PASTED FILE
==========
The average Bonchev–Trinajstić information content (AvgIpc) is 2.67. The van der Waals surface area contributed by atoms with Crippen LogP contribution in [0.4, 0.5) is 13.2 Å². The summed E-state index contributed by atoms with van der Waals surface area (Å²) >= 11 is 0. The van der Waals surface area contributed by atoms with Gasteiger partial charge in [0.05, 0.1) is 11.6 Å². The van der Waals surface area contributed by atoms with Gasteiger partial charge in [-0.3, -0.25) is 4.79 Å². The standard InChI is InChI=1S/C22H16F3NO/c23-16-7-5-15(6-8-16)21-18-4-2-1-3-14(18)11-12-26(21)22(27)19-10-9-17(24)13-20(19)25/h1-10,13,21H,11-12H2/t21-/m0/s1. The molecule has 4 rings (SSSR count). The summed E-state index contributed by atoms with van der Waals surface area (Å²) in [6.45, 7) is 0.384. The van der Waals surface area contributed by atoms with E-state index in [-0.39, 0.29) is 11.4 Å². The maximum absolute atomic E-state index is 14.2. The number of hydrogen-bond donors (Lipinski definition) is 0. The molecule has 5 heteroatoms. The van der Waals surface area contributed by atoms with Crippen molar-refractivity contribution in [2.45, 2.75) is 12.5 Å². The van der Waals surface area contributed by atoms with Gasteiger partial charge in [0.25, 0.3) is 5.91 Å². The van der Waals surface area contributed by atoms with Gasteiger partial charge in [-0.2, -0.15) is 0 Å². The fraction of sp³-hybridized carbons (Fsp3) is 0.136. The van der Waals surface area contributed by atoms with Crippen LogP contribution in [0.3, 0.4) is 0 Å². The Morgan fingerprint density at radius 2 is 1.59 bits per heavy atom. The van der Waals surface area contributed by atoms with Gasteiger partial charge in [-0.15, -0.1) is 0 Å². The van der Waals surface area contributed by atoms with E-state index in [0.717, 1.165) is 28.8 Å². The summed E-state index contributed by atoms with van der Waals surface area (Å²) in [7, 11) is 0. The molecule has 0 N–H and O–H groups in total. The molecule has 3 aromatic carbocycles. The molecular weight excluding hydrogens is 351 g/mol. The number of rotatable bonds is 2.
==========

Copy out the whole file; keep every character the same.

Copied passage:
The average Bonchev–Trinajstić information content (AvgIpc) is 2.67. The van der Waals surface area contributed by atoms with Crippen LogP contribution in [0.4, 0.5) is 13.2 Å². The summed E-state index contributed by atoms with van der Waals surface area (Å²) >= 11 is 0. The van der Waals surface area contributed by atoms with Gasteiger partial charge in [0.05, 0.1) is 11.6 Å². The van der Waals surface area contributed by atoms with Gasteiger partial charge in [-0.3, -0.25) is 4.79 Å². The standard InChI is InChI=1S/C22H16F3NO/c23-16-7-5-15(6-8-16)21-18-4-2-1-3-14(18)11-12-26(21)22(27)19-10-9-17(24)13-20(19)25/h1-10,13,21H,11-12H2/t21-/m0/s1. The molecule has 4 rings (SSSR count). The summed E-state index contributed by atoms with van der Waals surface area (Å²) in [6.45, 7) is 0.384. The van der Waals surface area contributed by atoms with E-state index in [-0.39, 0.29) is 11.4 Å². The maximum absolute atomic E-state index is 14.2. The number of hydrogen-bond donors (Lipinski definition) is 0. The molecule has 5 heteroatoms. The van der Waals surface area contributed by atoms with Crippen molar-refractivity contribution in [2.45, 2.75) is 12.5 Å². The van der Waals surface area contributed by atoms with Gasteiger partial charge in [0.25, 0.3) is 5.91 Å². The van der Waals surface area contributed by atoms with Gasteiger partial charge in [-0.2, -0.15) is 0 Å². The fraction of sp³-hybridized carbons (Fsp3) is 0.136. The van der Waals surface area contributed by atoms with Crippen LogP contribution in [0.3, 0.4) is 0 Å². The Morgan fingerprint density at radius 2 is 1.59 bits per heavy atom. The van der Waals surface area contributed by atoms with Gasteiger partial charge in [-0.15, -0.1) is 0 Å². The van der Waals surface area contributed by atoms with E-state index in [0.717, 1.165) is 28.8 Å². The summed E-state index contributed by atoms with van der Waals surface area (Å²) in [7, 11) is 0. The molecule has 0 N–H and O–H groups in total. The molecule has 3 aromatic carbocycles. The molecular weight excluding hydrogens is 351 g/mol. The number of rotatable bonds is 2.